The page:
Author(s): RandWeaver M, Pottinger TG, Sumpter JP
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Abstract The preliminary finding that plasma levels of somatolactin (SL) were markedly elevated following stress caused by confinement in chinook salmon (Oncorhynchus tshawytscha) prompted a more detailed study of SL dynamics during stress. SL levels have been determined in the plasma of rainbow trout (Oncorhynchus mykiss) during exposure to acute (0-30 min) and short (0-24 h) periods of stress resulting from handling and confinement. The results show that SL levels increase rapidly within minutes following the onset of stress, reach a peak between 1 and 2 h, decline over the next 3 h, and then show an additional increase again by 24 h. During acute stress caused by confinement, the increase in plasma SL levels occurred within 2 min, thus showing a more rapid response than cortisol. This suggests that the response is mediated directly by the hypothalamus and is not a result of a feedback mechanism. The results also demonstrate that SL secretion in response to stress is at least partially under genetic control. In the short-term stress experiment, progeny of fish selected as high responders or low responders to stress, based on the magnitude of the plasma cortisol levels induced by stress, were used, and these fish showed similarly accentuated or attenuated release of SL following stress. These results clearly demonstrate that non-specific environmental stress causes rapid activation of SL-secreting cells in the pars intermedia, suggesting that this hormone has an important role in the adaptive response of fish to stress.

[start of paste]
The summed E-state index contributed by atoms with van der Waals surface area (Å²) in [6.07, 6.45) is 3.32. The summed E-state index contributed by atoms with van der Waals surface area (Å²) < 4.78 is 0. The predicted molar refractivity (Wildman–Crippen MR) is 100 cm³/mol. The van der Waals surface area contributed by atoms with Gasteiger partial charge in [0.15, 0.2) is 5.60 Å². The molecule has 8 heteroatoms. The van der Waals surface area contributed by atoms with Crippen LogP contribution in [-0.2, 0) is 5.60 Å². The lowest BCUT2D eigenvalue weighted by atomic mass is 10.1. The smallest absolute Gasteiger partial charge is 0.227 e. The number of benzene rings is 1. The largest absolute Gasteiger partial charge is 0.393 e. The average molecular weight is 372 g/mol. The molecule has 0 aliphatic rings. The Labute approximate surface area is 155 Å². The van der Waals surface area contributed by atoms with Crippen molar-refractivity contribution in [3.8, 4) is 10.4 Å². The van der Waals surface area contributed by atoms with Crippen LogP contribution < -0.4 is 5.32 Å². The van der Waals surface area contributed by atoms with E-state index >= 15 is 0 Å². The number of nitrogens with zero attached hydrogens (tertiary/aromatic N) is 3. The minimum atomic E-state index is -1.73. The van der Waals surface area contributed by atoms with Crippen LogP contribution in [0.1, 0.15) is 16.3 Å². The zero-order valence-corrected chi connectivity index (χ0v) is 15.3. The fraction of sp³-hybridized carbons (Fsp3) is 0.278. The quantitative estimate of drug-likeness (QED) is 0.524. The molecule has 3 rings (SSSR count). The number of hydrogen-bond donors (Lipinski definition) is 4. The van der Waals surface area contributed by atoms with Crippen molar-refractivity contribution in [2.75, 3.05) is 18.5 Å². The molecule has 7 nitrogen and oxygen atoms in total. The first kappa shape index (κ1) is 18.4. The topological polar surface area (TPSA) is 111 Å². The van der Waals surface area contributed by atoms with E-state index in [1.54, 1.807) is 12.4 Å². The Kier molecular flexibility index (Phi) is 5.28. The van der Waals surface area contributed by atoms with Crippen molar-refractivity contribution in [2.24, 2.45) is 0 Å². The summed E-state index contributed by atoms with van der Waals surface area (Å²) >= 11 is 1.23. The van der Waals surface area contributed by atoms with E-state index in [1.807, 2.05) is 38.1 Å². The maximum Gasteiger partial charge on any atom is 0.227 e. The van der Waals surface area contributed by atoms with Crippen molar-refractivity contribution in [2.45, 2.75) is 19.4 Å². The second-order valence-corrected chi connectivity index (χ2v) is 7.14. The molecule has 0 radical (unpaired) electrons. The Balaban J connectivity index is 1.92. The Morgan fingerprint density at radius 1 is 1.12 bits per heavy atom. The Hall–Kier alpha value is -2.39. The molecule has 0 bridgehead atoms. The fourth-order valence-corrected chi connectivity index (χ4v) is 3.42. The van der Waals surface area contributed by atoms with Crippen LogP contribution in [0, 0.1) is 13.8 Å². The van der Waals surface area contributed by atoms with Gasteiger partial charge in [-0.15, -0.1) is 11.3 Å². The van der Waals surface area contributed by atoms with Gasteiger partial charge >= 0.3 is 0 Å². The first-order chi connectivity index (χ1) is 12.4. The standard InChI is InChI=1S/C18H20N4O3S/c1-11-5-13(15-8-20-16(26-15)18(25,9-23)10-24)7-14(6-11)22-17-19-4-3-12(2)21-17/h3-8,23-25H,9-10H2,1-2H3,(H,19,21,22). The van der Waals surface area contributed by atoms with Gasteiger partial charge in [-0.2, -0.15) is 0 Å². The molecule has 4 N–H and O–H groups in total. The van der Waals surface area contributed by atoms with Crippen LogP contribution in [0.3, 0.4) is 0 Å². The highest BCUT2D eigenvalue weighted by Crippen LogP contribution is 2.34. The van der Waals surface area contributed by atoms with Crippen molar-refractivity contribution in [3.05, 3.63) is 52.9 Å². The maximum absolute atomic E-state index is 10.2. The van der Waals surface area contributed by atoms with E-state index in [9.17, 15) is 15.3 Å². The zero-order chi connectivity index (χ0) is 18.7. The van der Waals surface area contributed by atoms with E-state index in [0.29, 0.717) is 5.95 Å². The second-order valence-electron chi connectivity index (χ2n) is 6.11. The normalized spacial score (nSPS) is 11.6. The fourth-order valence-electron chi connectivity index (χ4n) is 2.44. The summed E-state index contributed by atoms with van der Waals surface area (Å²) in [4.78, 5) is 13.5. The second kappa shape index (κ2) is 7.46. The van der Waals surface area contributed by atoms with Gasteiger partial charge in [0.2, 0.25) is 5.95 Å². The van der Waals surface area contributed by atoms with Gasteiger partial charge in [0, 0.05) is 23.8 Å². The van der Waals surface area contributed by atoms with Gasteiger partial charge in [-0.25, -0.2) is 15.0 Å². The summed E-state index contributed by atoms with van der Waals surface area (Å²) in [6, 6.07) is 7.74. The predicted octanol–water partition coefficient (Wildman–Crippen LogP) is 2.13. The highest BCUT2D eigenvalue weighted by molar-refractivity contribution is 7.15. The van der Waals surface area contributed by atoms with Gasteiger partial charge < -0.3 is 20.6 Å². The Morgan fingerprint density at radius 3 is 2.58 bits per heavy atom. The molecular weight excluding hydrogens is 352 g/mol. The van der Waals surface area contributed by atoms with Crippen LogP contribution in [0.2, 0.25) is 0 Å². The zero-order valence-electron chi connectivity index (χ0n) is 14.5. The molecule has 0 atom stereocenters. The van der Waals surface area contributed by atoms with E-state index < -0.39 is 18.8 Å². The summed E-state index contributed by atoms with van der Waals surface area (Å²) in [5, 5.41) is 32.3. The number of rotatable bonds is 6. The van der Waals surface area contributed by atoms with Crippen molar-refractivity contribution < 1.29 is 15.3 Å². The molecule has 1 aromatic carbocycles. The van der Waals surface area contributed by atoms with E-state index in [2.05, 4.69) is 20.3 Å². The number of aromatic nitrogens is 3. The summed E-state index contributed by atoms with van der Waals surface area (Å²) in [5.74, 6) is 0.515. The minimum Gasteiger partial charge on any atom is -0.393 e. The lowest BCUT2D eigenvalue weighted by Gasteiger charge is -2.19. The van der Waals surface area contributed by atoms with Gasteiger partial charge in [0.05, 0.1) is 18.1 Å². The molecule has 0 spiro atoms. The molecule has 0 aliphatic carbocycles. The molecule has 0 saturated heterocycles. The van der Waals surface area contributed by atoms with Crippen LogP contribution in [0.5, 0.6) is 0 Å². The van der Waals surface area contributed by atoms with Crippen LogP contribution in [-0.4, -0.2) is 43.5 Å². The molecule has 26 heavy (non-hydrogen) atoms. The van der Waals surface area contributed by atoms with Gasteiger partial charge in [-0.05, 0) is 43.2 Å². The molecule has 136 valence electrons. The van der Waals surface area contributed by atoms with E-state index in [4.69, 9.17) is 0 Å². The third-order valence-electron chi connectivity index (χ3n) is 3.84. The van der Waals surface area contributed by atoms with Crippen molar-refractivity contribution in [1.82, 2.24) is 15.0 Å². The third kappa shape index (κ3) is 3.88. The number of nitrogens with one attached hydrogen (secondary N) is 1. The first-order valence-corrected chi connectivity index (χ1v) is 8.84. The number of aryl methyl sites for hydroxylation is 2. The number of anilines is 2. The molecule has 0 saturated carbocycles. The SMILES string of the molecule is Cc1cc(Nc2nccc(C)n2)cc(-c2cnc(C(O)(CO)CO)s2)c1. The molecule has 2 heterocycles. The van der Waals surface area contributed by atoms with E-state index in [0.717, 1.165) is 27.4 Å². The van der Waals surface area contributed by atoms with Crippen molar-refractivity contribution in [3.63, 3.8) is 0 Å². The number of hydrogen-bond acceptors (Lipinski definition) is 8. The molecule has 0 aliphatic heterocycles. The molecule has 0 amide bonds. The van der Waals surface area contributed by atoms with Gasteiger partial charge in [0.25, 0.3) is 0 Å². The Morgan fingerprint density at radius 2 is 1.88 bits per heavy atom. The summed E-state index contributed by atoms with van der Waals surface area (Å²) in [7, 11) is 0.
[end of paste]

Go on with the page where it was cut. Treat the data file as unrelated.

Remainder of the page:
This article was published in J Endocrinol
and referenced in Fisheries and Aquaculture Journal